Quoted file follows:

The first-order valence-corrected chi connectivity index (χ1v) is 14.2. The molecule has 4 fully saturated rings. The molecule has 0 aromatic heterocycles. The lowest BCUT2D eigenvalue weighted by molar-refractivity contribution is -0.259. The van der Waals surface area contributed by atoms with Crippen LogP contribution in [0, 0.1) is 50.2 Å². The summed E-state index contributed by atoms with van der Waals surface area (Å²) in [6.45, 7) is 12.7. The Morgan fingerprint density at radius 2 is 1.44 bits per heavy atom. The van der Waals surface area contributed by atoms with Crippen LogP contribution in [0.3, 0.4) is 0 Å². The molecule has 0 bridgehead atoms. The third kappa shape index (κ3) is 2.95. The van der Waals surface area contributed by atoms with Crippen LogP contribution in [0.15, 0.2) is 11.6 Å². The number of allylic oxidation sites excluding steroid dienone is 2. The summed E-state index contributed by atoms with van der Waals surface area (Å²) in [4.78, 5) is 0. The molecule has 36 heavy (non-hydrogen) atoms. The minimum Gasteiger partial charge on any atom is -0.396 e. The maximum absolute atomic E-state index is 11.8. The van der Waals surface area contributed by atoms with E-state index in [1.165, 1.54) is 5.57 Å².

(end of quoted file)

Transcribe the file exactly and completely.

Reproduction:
The first-order valence-corrected chi connectivity index (χ1v) is 14.2. The molecule has 4 fully saturated rings. The molecule has 0 aromatic heterocycles. The lowest BCUT2D eigenvalue weighted by molar-refractivity contribution is -0.259. The van der Waals surface area contributed by atoms with Crippen LogP contribution in [0, 0.1) is 50.2 Å². The summed E-state index contributed by atoms with van der Waals surface area (Å²) in [6.45, 7) is 12.7. The Morgan fingerprint density at radius 2 is 1.44 bits per heavy atom. The van der Waals surface area contributed by atoms with Crippen LogP contribution in [0.3, 0.4) is 0 Å². The molecule has 0 bridgehead atoms. The third kappa shape index (κ3) is 2.95. The van der Waals surface area contributed by atoms with Crippen LogP contribution in [0.15, 0.2) is 11.6 Å². The number of allylic oxidation sites excluding steroid dienone is 2. The summed E-state index contributed by atoms with van der Waals surface area (Å²) in [4.78, 5) is 0. The molecule has 36 heavy (non-hydrogen) atoms. The minimum Gasteiger partial charge on any atom is -0.396 e. The maximum absolute atomic E-state index is 11.8. The van der Waals surface area contributed by atoms with E-state index in [1.165, 1.54) is 5.57 Å².